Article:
Are the olympics about playing for your country or for your corporation? (rhetorical question)

    Why do we hear about Lolo Jones who won absolutely nothing in the olympics? Find out who her sponsors are.

    • cmehustle - Jul 29, 2013 at 8:39 PM

      Let me ask you this Mr. American pride. Have you served for our country? Not a rhetorical question, because I have but since your so quick to throw that around I sincerely hope that you have spent some time in the military, or done something for this great nation. And the thing about enlisting, we do it so everybody doesnt have to. Its called freedom of choice. So these olympians are not obligated to do a dam thing for America besides make their money. And neither are you.

      • dezglobal - Jul 29, 2013 at 11:56 PM

        Relax dude

  2. jackntorres - Jul 29, 2013 at 6:20 PM

    Correct me if I am wrong but is this article implying 1992-2004 Olympic teams were only compromised of players under contract with Nike?

    • asimonetti88 - Jul 29, 2013 at 6:37 PM

      It was a bit murky on that, but if that is the implication, it’s wrong. Right off the bat, I know that Grant Hill was wearing Fila when he played for the Dream Team II.

  3. seanb20124 - Jul 29, 2013 at 7:47 PM

    Was Ewing wearing his Ewing brand shoes?

  4. antistratfordian - Jul 29, 2013 at 7:51 PM

    So LeBron saved USA Basketball. Fitting.

  5. jadaruler - Jul 29, 2013 at 9:15 PM

    I read cme’s post and I could hear an Organ playing the background. Great post.

    I’m glad I’m not the only that was horrified by Brown’s coaching in Greece. That team could’ve won gold but they kept Bron on the bench and continued to play Duncan. Timmy is a legend, but Intl ball isn’t his thing.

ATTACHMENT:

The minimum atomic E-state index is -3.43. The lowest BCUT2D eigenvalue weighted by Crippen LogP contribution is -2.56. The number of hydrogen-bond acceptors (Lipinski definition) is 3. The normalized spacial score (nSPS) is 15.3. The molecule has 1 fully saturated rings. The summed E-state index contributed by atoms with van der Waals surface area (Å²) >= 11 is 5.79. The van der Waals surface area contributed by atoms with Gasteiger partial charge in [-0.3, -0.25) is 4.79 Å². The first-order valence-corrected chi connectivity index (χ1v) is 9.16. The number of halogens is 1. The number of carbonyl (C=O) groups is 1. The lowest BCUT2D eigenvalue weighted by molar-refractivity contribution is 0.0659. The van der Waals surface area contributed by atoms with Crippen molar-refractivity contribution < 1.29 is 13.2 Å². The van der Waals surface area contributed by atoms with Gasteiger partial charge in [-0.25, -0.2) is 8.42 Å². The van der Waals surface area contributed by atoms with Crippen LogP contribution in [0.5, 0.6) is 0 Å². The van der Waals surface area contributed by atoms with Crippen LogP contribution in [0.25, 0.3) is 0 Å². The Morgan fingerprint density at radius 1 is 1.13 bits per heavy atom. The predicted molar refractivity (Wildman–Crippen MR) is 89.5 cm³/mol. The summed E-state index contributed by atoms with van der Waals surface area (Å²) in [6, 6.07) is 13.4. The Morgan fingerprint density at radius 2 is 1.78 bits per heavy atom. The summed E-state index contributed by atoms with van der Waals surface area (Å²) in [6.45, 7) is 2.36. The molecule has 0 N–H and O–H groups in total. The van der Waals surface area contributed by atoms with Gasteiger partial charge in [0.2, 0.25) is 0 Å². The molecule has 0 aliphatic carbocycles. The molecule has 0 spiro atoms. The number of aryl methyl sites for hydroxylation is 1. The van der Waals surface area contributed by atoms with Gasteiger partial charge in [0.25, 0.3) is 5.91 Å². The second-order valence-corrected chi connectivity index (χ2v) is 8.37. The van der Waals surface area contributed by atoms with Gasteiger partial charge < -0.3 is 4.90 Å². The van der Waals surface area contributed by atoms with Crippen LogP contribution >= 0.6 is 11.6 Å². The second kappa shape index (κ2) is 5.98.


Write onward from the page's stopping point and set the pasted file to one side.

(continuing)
• chargerdillon - Jul 29, 2013 at 10:26 PM

      Larry Brown is an amazing coach and he didn’t cost them a loss having Lebron on the bench. We’re talking about then Lebron and now Lebron. I’m not saying I disagree he wouldn’t be the guy to go to but I will always defend Larry Brown, the dude made magic in lots of really bad situations.

      Up until last 2 years the only time the Clippers made it to the playoffs was with him as their coach. He was also the guy that made Iversons one man shows work in Philly.

      It’s because of that loss the USA stars woke up and took notice of the rest of the world in basketball. I really don’t think it’s such a bad thing, and it’s certainly not the coaches fault.

  6. pauliewalnuts90 - Jul 29, 2013 at 9:55 PM

    Terrible. Shoe companies own these players. There’s this great book called “Sole Influence” that documents and comments on the tragedies these shoe companies have produced searching for the next Jordan.

  7. grumpyredskin23 - Jul 30, 2013 at 12:29 AM

    I think USA basketball should go back to no pros playing. True amateur players! Then you can go to pros

Leave Comment

You must be logged in to leave a comment. Not a member? Register now!

Top 10 NBA Player Searches
  1. D. Rose (2294)
  2. L. James (1961)
  3. K. Irving (1818)
  4. K. Bryant (1768)
  5. A. Davis (1533)